Fed Fuels Record High-Yield Bond Market Issuance and Investor Inflows
Amid a massive return since the March low, the default rate has nearly tripled from year-ago levels as recovery rates deteriorate. “Kicking the can down the road” as vulnerability grows.
Since the market nadir in late March through the end of August, the benchmark U.S. corporate high-yield index returned an eye-popping 27%, as investors poured tens of billions of dollars into speculative grade corporate bond funds, driving spreads down from 1,100 basis points to a recent low of 471 bps. Not to be left behind, institutional investors reversed their net outflows over the preceding three years and moved $27 billion into the space in the second-quarter alone, “the largest amount allocated to the strategy and the largest rate of flow since at least 2005,” according to data tracker eVestment.
“This is a clear reaction to the expectations of increased opportunities available within U.S. high-yield markets in the wake of the COVID-19 induced economic crisis,” eVestment postulated in a report last month. Yet increased opportunities don’t necessarily come without greater risks. “The trailing 12-month global speculative-grade default rate edged up to 6.4% at the end of August, from 6.2% in July and 2.4% in August 2019,” Moody’s Investors Service points out in a September 9 report. That’s its highest rate of repayment failure in a decade.
Bank of America said most indicators of credit stress show “the high-default phase of the credit cycle is over, and we are firmly in the recovery phase.” Still, BofA’s models point to 6% issuer-weighted and 5.5% par-weighted default rates over the next year.
“There’s a lot of nuance to the current default rates, projections and spread tightening,” says Christian Hoffmann, a portfolio manager on Thornburg’s Global Fixed Income strategies. “Things are not where they should be because of the Federal Reserve’s market intervention.” The Fed, of course, has not just pushed its key rate to the zero-lower bound, but in unprecedented fashion, it also bought high-yield bonds to the tune of $55 million a day in May, the peak month for its purchases, which included high-yield exchange traded funds.
A Fighting Chance for Some, Postponing the Inevitable for Others
The Fed has since “significantly reduced the scale and scope of (its) support for high yield,” Citigroup notes, with daily purchases in August of just $500,000 of direct bond buys, and no ETFs. But investors and issuers were already off to the races, running alongside the monetary authority. From the week ending March 25 to September 9, net inflows hit $64 billion, or 25% of beginning period assets under management, with seven of the eight largest weekly net inflows on record during the period, according to Lipper.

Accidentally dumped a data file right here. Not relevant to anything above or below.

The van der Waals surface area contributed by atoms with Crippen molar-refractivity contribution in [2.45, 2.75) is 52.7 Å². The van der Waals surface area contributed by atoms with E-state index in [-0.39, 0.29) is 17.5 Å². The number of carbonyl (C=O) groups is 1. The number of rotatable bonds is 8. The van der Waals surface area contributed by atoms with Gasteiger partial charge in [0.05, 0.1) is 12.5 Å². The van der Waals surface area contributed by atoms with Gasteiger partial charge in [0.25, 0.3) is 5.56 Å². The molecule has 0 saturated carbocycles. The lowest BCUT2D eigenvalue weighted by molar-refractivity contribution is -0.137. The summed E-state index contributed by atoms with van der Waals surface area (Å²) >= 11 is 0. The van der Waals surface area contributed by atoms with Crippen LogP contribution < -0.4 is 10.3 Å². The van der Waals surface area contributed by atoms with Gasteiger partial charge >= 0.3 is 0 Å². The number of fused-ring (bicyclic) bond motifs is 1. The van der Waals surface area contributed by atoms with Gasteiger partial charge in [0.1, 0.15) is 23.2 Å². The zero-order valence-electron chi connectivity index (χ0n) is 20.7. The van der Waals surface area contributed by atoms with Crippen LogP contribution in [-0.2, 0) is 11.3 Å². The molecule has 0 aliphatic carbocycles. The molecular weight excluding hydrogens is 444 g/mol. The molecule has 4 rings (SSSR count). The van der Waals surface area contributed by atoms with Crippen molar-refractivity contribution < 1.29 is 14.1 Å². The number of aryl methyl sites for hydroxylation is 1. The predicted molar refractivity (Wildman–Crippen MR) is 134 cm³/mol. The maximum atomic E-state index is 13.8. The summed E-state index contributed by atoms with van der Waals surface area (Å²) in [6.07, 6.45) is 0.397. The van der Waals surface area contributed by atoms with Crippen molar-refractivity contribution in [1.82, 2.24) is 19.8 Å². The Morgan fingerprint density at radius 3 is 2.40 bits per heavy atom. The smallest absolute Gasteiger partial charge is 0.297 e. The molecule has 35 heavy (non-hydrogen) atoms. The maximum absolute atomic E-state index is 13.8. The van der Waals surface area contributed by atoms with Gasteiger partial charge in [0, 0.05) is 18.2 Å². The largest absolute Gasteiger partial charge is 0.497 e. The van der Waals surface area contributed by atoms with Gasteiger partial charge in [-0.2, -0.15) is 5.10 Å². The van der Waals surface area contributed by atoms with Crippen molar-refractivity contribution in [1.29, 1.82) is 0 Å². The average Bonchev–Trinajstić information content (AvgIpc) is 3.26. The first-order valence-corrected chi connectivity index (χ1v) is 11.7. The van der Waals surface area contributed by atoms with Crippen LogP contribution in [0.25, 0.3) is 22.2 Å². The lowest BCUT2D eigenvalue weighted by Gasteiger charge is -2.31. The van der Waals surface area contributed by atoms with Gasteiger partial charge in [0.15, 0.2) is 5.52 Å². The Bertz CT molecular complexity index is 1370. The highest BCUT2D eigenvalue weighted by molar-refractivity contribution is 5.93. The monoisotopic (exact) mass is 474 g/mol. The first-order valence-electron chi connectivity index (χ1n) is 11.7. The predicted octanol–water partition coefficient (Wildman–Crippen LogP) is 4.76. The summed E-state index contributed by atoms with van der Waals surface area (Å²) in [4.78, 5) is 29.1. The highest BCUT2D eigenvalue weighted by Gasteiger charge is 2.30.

Primary high-yield issuance volumes also broke records last month and year to date. Speculative-grade companies rushed to sell paper at attractive funding rates, with an average new coupon in August of 5.1%, a record low. The Fed-facilitated waves of gross issuance, refinancing and net issuance are on track to hit annual records this year.
Yet the extraordinary support spurring high-yield issuers doesn’t take default risk off the table, Hoffmann warns. While it no doubt gives some companies “a fighting chance, for many distressed borrowers, it just delays a potential bankruptcy filing. When that comes, recovery rates are worse after incurring more debt and postponing the inevitable.”
Indeed, recoveries for high-yield bonds over the past 12 months hit record lows at 14.5%, putting them far below the 25-year average of 40%, according to JPMorgan.
“The Next Wall”
“Broadly, corporates came into COVID-19 with too much debt already on their balance sheets, and while the shock was far worse than anything the market had expected, solving problems by issuing more debt is just kicking the can down the road,” Hoffmann points out. “It makes the system more vulnerable and recoveries even lower when the next wall is hit.”
Disciplined, fundamental research can improve the odds that high-yield and investment-grade investors are sufficiently compensated for taking well-measured risks, particularly at a time of unprecedented Fed intervention, frenetic issuance, manic investor inflows and continued economic uncertainty. “We’re not advocating a risk-on stance at the moment,” Hoffmann says.